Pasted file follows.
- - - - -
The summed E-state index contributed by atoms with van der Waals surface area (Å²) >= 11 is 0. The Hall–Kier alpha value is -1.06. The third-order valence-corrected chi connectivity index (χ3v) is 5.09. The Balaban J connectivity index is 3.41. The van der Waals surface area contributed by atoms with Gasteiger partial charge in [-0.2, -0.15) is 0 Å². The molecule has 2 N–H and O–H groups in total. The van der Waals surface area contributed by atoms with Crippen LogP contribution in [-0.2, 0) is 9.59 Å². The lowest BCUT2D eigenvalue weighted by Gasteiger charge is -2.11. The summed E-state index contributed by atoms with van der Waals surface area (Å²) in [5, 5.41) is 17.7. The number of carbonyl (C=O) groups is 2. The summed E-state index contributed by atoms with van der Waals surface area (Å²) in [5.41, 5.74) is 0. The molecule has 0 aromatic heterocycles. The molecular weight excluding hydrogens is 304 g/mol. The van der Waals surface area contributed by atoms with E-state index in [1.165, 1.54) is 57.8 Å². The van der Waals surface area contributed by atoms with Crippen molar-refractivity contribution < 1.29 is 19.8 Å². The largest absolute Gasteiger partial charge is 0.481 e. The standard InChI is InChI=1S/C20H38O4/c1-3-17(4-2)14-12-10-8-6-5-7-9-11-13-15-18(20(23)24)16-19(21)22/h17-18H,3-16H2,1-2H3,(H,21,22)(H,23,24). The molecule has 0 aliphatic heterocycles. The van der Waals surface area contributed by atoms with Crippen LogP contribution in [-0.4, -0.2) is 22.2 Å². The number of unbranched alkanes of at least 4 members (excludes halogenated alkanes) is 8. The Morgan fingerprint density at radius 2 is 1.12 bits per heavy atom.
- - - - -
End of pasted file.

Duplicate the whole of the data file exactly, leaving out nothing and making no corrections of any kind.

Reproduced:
The summed E-state index contributed by atoms with van der Waals surface area (Å²) >= 11 is 0. The Hall–Kier alpha value is -1.06. The third-order valence-corrected chi connectivity index (χ3v) is 5.09. The Balaban J connectivity index is 3.41. The van der Waals surface area contributed by atoms with Gasteiger partial charge in [-0.2, -0.15) is 0 Å². The molecule has 2 N–H and O–H groups in total. The van der Waals surface area contributed by atoms with Crippen LogP contribution in [-0.2, 0) is 9.59 Å². The lowest BCUT2D eigenvalue weighted by Gasteiger charge is -2.11. The summed E-state index contributed by atoms with van der Waals surface area (Å²) in [5, 5.41) is 17.7. The number of carbonyl (C=O) groups is 2. The summed E-state index contributed by atoms with van der Waals surface area (Å²) in [5.41, 5.74) is 0. The molecule has 0 aromatic heterocycles. The molecular weight excluding hydrogens is 304 g/mol. The van der Waals surface area contributed by atoms with E-state index in [1.165, 1.54) is 57.8 Å². The van der Waals surface area contributed by atoms with Crippen molar-refractivity contribution < 1.29 is 19.8 Å². The largest absolute Gasteiger partial charge is 0.481 e. The standard InChI is InChI=1S/C20H38O4/c1-3-17(4-2)14-12-10-8-6-5-7-9-11-13-15-18(20(23)24)16-19(21)22/h17-18H,3-16H2,1-2H3,(H,21,22)(H,23,24). The molecule has 0 aliphatic heterocycles. The van der Waals surface area contributed by atoms with Crippen LogP contribution in [-0.4, -0.2) is 22.2 Å². The number of unbranched alkanes of at least 4 members (excludes halogenated alkanes) is 8. The Morgan fingerprint density at radius 2 is 1.12 bits per heavy atom.